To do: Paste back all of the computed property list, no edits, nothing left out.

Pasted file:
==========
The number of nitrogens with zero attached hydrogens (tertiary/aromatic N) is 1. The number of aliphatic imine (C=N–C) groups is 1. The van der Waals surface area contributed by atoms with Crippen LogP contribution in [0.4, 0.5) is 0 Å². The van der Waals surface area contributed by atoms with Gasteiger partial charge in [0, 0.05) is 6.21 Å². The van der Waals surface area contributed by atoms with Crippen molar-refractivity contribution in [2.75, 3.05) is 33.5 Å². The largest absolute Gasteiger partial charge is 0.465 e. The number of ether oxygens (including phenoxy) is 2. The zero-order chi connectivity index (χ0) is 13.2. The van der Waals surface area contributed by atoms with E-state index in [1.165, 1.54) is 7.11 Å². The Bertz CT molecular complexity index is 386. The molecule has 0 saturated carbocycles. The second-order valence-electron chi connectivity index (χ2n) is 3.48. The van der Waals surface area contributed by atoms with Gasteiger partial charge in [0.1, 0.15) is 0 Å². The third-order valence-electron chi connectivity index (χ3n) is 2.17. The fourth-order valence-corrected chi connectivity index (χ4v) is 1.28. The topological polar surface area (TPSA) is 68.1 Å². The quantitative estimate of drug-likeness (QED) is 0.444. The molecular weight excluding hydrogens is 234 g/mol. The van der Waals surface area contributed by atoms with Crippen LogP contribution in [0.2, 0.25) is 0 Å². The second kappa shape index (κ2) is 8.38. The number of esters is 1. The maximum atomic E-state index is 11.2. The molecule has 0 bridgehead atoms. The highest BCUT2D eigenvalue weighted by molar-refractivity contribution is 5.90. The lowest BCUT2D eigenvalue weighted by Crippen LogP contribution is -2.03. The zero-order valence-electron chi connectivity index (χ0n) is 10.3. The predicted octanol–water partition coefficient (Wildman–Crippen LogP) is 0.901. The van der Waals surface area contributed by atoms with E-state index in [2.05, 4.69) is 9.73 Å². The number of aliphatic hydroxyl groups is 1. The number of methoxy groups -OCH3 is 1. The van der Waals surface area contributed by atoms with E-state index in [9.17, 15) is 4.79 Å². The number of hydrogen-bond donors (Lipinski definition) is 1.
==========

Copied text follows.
The number of nitrogens with zero attached hydrogens (tertiary/aromatic N) is 1. The number of aliphatic imine (C=N–C) groups is 1. The van der Waals surface area contributed by atoms with Crippen LogP contribution in [0.4, 0.5) is 0 Å². The van der Waals surface area contributed by atoms with Gasteiger partial charge in [0, 0.05) is 6.21 Å². The van der Waals surface area contributed by atoms with Crippen molar-refractivity contribution in [2.75, 3.05) is 33.5 Å². The largest absolute Gasteiger partial charge is 0.465 e. The number of ether oxygens (including phenoxy) is 2. The zero-order chi connectivity index (χ0) is 13.2. The van der Waals surface area contributed by atoms with E-state index in [1.165, 1.54) is 7.11 Å². The Bertz CT molecular complexity index is 386. The molecule has 0 saturated carbocycles. The second-order valence-electron chi connectivity index (χ2n) is 3.48. The van der Waals surface area contributed by atoms with Gasteiger partial charge in [0.1, 0.15) is 0 Å². The third-order valence-electron chi connectivity index (χ3n) is 2.17. The fourth-order valence-corrected chi connectivity index (χ4v) is 1.28. The topological polar surface area (TPSA) is 68.1 Å². The quantitative estimate of drug-likeness (QED) is 0.444. The molecular weight excluding hydrogens is 234 g/mol. The van der Waals surface area contributed by atoms with Crippen LogP contribution in [0.2, 0.25) is 0 Å². The second kappa shape index (κ2) is 8.38. The number of esters is 1. The maximum atomic E-state index is 11.2. The molecule has 0 bridgehead atoms. The highest BCUT2D eigenvalue weighted by molar-refractivity contribution is 5.90. The lowest BCUT2D eigenvalue weighted by Crippen LogP contribution is -2.03. The zero-order valence-electron chi connectivity index (χ0n) is 10.3. The predicted octanol–water partition coefficient (Wildman–Crippen LogP) is 0.901. The van der Waals surface area contributed by atoms with E-state index in [2.05, 4.69) is 9.73 Å². The number of aliphatic hydroxyl groups is 1. The number of methoxy groups -OCH3 is 1. The van der Waals surface area contributed by atoms with E-state index in [9.17, 15) is 4.79 Å². The number of hydrogen-bond donors (Lipinski definition) is 1.